The next subdivision is by level: bronze, silver and gold. These are proficiency standards, with steps regulated (just like dressage). The idea is that someone who is just starting out in bronze (intro or starter novice) doesn’t have to dance against someone who is dancing gold or above (third level or prelim/intermediate in eventing).
Scholarships are kind of three-day or all-around. You do all your dances one right after another, and the competition is for cash prizes (most of the time – some competitions give vouchers for the next year’s event). Scholarships are divided bronze, silver and open (gold and above), and have slightly different age divisions: A is 18-35 or 18-45; B is either 35-50 or 46 and above (depending on the competition) and C (if there is one) is 51 and up.
Over the past few years, the trend at Ohio has been interesting. In the bronze and silver scholarships, the C division has run into multiple elimination rounds, with 40-plus couples competing. The B divisions of bronze and silver have run between 20 and 30 couples. The A divisions barely field a final (eight or fewer). Interesting demographics, and kind of scary for the future of the sport.
Let me know if you want further breakdowns! And by the way, all these divisions can sometimes be split by gender.
It’s a bit late – the Ohio Star Ball runs in November every year. Ohio is the largest dance competition in the country, usually running well over 15,000 entries. The average dancesport competition runs 6,000 and thinks it’s doing well.
The C silver scholarship alone boasted 48 couples and a total of five rounds of dancing. What was really impressive was when the judges called all 48 couples onto the floor for comparison. What a zoo.
I didn’t do the scholarship, but we did respectably. In fact, it’s the best I’ve ever danced at Ohio.
I made brownies. I made a guardian for the brownies. This is Barney.
His tentacles are poured and cast sugar. The brownies are gone ….
This is Mont Osorno, billed as Chile’s answer to Mt. Fujiyama. One spectacular volcano. Active volcano.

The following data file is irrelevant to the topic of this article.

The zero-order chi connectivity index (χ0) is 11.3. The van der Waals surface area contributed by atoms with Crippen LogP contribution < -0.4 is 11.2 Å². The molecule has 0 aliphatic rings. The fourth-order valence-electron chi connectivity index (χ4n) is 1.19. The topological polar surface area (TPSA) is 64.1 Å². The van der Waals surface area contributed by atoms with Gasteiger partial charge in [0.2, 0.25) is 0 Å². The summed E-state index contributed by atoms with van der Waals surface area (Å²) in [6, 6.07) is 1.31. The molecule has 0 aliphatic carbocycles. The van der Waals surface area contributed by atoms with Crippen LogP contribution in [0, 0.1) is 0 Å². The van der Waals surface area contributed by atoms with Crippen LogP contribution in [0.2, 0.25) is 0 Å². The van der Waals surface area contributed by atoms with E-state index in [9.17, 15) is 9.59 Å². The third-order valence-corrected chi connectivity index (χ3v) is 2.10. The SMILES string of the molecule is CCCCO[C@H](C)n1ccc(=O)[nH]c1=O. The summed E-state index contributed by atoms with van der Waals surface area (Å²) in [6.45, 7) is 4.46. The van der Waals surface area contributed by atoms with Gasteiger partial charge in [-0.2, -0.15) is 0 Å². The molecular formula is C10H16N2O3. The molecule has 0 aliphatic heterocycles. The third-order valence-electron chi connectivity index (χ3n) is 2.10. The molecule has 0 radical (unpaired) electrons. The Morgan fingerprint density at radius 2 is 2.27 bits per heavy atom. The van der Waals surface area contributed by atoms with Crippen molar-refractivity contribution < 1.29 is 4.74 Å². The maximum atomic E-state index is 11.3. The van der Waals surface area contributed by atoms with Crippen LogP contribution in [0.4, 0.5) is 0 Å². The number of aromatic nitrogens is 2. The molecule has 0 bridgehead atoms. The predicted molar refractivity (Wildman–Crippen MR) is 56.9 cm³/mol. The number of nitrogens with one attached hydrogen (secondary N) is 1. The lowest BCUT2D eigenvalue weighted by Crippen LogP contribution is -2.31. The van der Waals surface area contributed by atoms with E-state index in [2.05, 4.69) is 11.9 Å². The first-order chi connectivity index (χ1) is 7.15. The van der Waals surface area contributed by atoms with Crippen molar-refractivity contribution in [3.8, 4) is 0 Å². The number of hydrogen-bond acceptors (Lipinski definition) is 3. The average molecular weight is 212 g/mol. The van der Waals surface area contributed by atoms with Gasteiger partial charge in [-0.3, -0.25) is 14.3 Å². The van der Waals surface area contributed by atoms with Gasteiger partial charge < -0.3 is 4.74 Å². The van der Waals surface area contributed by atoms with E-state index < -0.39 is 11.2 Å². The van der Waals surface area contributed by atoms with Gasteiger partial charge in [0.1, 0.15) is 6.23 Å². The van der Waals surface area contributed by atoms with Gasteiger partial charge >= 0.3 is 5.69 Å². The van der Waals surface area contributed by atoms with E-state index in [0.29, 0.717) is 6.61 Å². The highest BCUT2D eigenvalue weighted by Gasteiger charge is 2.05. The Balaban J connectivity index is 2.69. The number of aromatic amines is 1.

One of Puerto Montt’s beautiful lakes. The base of the volcano is to the right of the photo. It is 75 degrees! What a change.
And this is at the snow line of the volcano, a little while later. By the time we left, there was six inches of snow on the ground.
The next couple of days, we spent at sea. Waves were running about 20 feet for a while. If you’ve seen the film Master and Commander, think back to the scene where they are rounding Cape Horn in a bit of a blow. That’s what we were encountering. In summer. Fortunately, our ship was considerably larger than HMS Surprise, and it was built specifically to handle this part of the world.
Weather was cold, wet and raining, so I didn’t do much touring in Punta Arenas and Puerto Chacabuco. I had originally signed up for a kayaking tour in the Straits of Magellan, but thought better of it. I’ve been in a kayak once in my life – in 1971. Water temperature was 35 degrees. Air temperature was 35 degrees. Sea in the Straits (which is sheltered) was running 5-6 foot waves. I decided that this might not be the smartest thing that I ever tried.
This did, however, provide some serendipitous incidentals. The young couple of professional Argentine Tango dancers who were doing the nightly stage show decided that they’d like to earn some pocket money between performances, and gave private lessons. It was a whole new game of dancing and real fun – especially working in heels with the ship continuing to lurch from one side to the other. But fun!
This is literally the lighthouse at the end of the world.
It is guarded by
sea lions in huge numbers. They make a lot of noise and try to beg from the tourists.
Please note that it’s mid-summer in Ushuaia and that the temperature read 25 degrees, with an Antarctic wind. Water temperature was 35. I’m wearing thermal underwear, a turtleneck and a Guernsey sweater under a fleece-lined waterproof.
Antarctica is 500 miles straight ahead. We have reached the end of the world!
This is Cape Horn. We are sailing in the Drake Passage and following in the footsteps (if one can use that term at sea) of Magellan and Drake and Shackleton.
Sun shone until almost 11pm, and overnight it was still light enough to read on deck – if you were so inclined, as the temperature was a balmy 25 degrees (F).
And this is your approach into Ushuaia harbor. Ushuaia boasts that it is the southernmost city in the world. It is also fascinating. And the air is incredible. It’s like breathing champagne, crisp and clean and bubbly.